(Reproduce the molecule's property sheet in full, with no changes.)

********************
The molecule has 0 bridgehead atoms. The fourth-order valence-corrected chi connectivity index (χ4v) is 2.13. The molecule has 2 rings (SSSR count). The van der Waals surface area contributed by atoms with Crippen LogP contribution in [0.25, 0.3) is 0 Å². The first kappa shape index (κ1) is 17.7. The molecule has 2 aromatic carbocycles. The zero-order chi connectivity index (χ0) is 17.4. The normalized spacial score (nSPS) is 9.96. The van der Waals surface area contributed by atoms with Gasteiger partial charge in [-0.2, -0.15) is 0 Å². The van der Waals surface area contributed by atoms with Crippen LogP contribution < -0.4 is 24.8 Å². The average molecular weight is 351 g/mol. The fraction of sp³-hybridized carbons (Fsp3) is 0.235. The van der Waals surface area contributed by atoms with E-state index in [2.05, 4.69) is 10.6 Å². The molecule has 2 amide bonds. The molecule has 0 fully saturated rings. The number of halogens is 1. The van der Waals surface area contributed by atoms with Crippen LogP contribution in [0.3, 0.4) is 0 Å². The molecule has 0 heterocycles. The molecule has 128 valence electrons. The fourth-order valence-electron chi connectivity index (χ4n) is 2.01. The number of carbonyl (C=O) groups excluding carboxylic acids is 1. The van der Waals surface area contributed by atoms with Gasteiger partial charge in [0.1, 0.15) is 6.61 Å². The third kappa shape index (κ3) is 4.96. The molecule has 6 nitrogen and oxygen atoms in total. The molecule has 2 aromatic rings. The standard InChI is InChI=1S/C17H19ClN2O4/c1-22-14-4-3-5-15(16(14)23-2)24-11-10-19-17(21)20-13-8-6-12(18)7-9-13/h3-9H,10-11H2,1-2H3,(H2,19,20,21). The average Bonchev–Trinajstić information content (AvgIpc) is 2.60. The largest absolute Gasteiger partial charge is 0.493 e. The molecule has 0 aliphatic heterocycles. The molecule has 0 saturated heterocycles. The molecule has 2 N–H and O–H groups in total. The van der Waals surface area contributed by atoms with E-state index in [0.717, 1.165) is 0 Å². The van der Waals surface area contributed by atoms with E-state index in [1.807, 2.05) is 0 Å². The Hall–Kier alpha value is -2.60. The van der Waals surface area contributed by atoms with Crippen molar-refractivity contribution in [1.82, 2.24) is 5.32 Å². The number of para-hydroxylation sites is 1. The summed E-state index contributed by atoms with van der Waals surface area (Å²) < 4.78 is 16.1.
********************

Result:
The molecule has 0 bridgehead atoms. The fourth-order valence-corrected chi connectivity index (χ4v) is 2.13. The molecule has 2 rings (SSSR count). The van der Waals surface area contributed by atoms with Crippen LogP contribution in [0.25, 0.3) is 0 Å². The first kappa shape index (κ1) is 17.7. The molecule has 2 aromatic carbocycles. The zero-order chi connectivity index (χ0) is 17.4. The normalized spacial score (nSPS) is 9.96. The van der Waals surface area contributed by atoms with Gasteiger partial charge in [-0.2, -0.15) is 0 Å². The van der Waals surface area contributed by atoms with Crippen LogP contribution < -0.4 is 24.8 Å². The average molecular weight is 351 g/mol. The fraction of sp³-hybridized carbons (Fsp3) is 0.235. The van der Waals surface area contributed by atoms with E-state index in [2.05, 4.69) is 10.6 Å². The molecule has 2 amide bonds. The molecule has 0 fully saturated rings. The number of halogens is 1. The van der Waals surface area contributed by atoms with Crippen LogP contribution in [0.3, 0.4) is 0 Å². The molecule has 0 heterocycles. The molecule has 128 valence electrons. The fourth-order valence-electron chi connectivity index (χ4n) is 2.01. The number of carbonyl (C=O) groups excluding carboxylic acids is 1. The van der Waals surface area contributed by atoms with Gasteiger partial charge in [0.1, 0.15) is 6.61 Å². The third kappa shape index (κ3) is 4.96. The molecule has 6 nitrogen and oxygen atoms in total. The molecule has 2 aromatic rings. The standard InChI is InChI=1S/C17H19ClN2O4/c1-22-14-4-3-5-15(16(14)23-2)24-11-10-19-17(21)20-13-8-6-12(18)7-9-13/h3-9H,10-11H2,1-2H3,(H2,19,20,21). The average Bonchev–Trinajstić information content (AvgIpc) is 2.60. The largest absolute Gasteiger partial charge is 0.493 e. The molecule has 0 aliphatic heterocycles. The molecule has 0 saturated heterocycles. The molecule has 2 N–H and O–H groups in total. The van der Waals surface area contributed by atoms with E-state index in [0.717, 1.165) is 0 Å². The van der Waals surface area contributed by atoms with E-state index in [1.807, 2.05) is 0 Å². The Hall–Kier alpha value is -2.60. The van der Waals surface area contributed by atoms with Crippen molar-refractivity contribution in [1.82, 2.24) is 5.32 Å². The number of para-hydroxylation sites is 1. The summed E-state index contributed by atoms with van der Waals surface area (Å²) < 4.78 is 16.1.